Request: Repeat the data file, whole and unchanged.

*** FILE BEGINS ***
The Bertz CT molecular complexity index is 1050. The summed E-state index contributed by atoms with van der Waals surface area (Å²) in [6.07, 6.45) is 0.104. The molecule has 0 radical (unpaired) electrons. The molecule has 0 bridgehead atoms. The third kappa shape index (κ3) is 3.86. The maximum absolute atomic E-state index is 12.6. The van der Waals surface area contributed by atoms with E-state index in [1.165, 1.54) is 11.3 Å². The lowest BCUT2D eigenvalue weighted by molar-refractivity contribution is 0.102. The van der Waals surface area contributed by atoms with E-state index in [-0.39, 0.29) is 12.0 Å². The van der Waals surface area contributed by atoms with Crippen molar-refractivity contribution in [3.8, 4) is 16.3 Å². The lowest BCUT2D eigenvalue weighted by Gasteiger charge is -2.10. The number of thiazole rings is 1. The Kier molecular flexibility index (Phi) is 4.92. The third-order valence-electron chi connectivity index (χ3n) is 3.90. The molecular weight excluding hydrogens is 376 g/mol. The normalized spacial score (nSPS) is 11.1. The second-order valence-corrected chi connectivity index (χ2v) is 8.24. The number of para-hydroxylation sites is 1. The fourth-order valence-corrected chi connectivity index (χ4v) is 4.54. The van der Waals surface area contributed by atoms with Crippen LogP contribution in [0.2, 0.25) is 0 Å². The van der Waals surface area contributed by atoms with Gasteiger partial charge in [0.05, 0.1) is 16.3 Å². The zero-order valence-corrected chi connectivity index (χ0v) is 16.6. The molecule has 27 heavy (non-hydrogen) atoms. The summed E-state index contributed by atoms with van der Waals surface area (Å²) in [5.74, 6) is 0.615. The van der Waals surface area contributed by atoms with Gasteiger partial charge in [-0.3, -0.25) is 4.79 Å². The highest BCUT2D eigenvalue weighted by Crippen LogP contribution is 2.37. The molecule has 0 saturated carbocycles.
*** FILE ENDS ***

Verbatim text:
The Bertz CT molecular complexity index is 1050. The summed E-state index contributed by atoms with van der Waals surface area (Å²) in [6.07, 6.45) is 0.104. The molecule has 0 radical (unpaired) electrons. The molecule has 0 bridgehead atoms. The third kappa shape index (κ3) is 3.86. The maximum absolute atomic E-state index is 12.6. The van der Waals surface area contributed by atoms with E-state index in [1.165, 1.54) is 11.3 Å². The lowest BCUT2D eigenvalue weighted by molar-refractivity contribution is 0.102. The van der Waals surface area contributed by atoms with E-state index in [-0.39, 0.29) is 12.0 Å². The van der Waals surface area contributed by atoms with Crippen molar-refractivity contribution in [3.8, 4) is 16.3 Å². The lowest BCUT2D eigenvalue weighted by Gasteiger charge is -2.10. The number of thiazole rings is 1. The Kier molecular flexibility index (Phi) is 4.92. The third-order valence-electron chi connectivity index (χ3n) is 3.90. The molecular weight excluding hydrogens is 376 g/mol. The normalized spacial score (nSPS) is 11.1. The second-order valence-corrected chi connectivity index (χ2v) is 8.24. The number of para-hydroxylation sites is 1. The fourth-order valence-corrected chi connectivity index (χ4v) is 4.54. The van der Waals surface area contributed by atoms with Crippen LogP contribution in [0.2, 0.25) is 0 Å². The van der Waals surface area contributed by atoms with Gasteiger partial charge in [0.05, 0.1) is 16.3 Å². The zero-order valence-corrected chi connectivity index (χ0v) is 16.6. The molecule has 27 heavy (non-hydrogen) atoms. The summed E-state index contributed by atoms with van der Waals surface area (Å²) in [5.74, 6) is 0.615. The van der Waals surface area contributed by atoms with Gasteiger partial charge in [-0.3, -0.25) is 4.79 Å². The highest BCUT2D eigenvalue weighted by Crippen LogP contribution is 2.37. The molecule has 0 saturated carbocycles.